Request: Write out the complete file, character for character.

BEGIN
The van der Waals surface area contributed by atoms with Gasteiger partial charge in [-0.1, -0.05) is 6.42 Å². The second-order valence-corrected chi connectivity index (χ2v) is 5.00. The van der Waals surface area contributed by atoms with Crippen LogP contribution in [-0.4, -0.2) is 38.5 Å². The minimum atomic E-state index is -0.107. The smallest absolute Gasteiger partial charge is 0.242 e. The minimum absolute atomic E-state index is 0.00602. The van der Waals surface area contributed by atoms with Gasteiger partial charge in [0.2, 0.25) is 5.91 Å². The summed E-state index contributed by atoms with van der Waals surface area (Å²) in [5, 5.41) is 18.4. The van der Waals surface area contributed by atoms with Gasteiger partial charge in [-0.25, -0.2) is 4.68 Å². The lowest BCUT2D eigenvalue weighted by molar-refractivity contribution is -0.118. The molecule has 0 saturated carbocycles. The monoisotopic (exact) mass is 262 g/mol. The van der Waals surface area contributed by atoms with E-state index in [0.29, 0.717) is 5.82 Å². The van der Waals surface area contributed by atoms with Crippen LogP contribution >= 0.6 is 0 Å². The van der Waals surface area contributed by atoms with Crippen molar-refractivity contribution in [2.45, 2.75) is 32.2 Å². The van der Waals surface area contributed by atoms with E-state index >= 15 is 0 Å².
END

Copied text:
The van der Waals surface area contributed by atoms with Gasteiger partial charge in [-0.1, -0.05) is 6.42 Å². The second-order valence-corrected chi connectivity index (χ2v) is 5.00. The van der Waals surface area contributed by atoms with Crippen LogP contribution in [-0.4, -0.2) is 38.5 Å². The minimum atomic E-state index is -0.107. The smallest absolute Gasteiger partial charge is 0.242 e. The minimum absolute atomic E-state index is 0.00602. The van der Waals surface area contributed by atoms with Gasteiger partial charge in [0.2, 0.25) is 5.91 Å². The summed E-state index contributed by atoms with van der Waals surface area (Å²) in [5, 5.41) is 18.4. The van der Waals surface area contributed by atoms with Gasteiger partial charge in [-0.25, -0.2) is 4.68 Å². The lowest BCUT2D eigenvalue weighted by molar-refractivity contribution is -0.118. The molecule has 0 saturated carbocycles. The monoisotopic (exact) mass is 262 g/mol. The van der Waals surface area contributed by atoms with E-state index in [0.29, 0.717) is 5.82 Å². The van der Waals surface area contributed by atoms with Crippen LogP contribution >= 0.6 is 0 Å². The van der Waals surface area contributed by atoms with Crippen molar-refractivity contribution in [2.45, 2.75) is 32.2 Å². The van der Waals surface area contributed by atoms with E-state index >= 15 is 0 Å².